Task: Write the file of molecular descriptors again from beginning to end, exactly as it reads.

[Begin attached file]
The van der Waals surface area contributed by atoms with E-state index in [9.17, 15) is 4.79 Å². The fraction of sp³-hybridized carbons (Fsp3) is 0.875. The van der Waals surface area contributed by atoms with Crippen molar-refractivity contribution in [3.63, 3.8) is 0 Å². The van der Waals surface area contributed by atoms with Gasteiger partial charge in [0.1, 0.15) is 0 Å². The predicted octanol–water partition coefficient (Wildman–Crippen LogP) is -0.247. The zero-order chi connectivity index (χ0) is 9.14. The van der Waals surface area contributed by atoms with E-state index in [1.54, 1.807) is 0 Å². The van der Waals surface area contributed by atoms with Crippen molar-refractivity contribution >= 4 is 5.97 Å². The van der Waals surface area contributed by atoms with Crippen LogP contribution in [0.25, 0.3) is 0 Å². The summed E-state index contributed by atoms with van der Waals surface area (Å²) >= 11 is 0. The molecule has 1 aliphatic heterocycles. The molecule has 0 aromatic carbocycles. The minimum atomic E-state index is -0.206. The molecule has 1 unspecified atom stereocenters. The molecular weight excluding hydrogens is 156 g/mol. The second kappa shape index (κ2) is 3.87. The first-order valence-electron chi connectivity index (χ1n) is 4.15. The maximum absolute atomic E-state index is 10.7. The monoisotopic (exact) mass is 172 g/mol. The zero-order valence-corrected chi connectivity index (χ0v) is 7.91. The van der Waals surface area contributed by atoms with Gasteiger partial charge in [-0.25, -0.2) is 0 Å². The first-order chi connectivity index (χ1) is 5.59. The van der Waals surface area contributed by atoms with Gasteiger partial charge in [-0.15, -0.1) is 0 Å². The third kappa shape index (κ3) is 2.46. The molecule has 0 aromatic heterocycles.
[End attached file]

The van der Waals surface area contributed by atoms with E-state index in [9.17, 15) is 4.79 Å². The fraction of sp³-hybridized carbons (Fsp3) is 0.875. The van der Waals surface area contributed by atoms with Crippen molar-refractivity contribution in [3.63, 3.8) is 0 Å². The van der Waals surface area contributed by atoms with Gasteiger partial charge in [0.1, 0.15) is 0 Å². The predicted octanol–water partition coefficient (Wildman–Crippen LogP) is -0.247. The zero-order chi connectivity index (χ0) is 9.14. The van der Waals surface area contributed by atoms with E-state index in [1.54, 1.807) is 0 Å². The van der Waals surface area contributed by atoms with Crippen molar-refractivity contribution >= 4 is 5.97 Å². The van der Waals surface area contributed by atoms with Crippen LogP contribution in [0.25, 0.3) is 0 Å². The summed E-state index contributed by atoms with van der Waals surface area (Å²) >= 11 is 0. The molecule has 1 aliphatic heterocycles. The molecule has 0 aromatic carbocycles. The minimum atomic E-state index is -0.206. The molecule has 1 unspecified atom stereocenters. The molecular weight excluding hydrogens is 156 g/mol. The second kappa shape index (κ2) is 3.87. The first-order valence-electron chi connectivity index (χ1n) is 4.15. The maximum absolute atomic E-state index is 10.7. The monoisotopic (exact) mass is 172 g/mol. The zero-order valence-corrected chi connectivity index (χ0v) is 7.91. The van der Waals surface area contributed by atoms with Gasteiger partial charge in [-0.25, -0.2) is 0 Å². The first-order chi connectivity index (χ1) is 5.59. The van der Waals surface area contributed by atoms with Gasteiger partial charge in [-0.15, -0.1) is 0 Å². The third kappa shape index (κ3) is 2.46. The molecule has 0 aromatic heterocycles.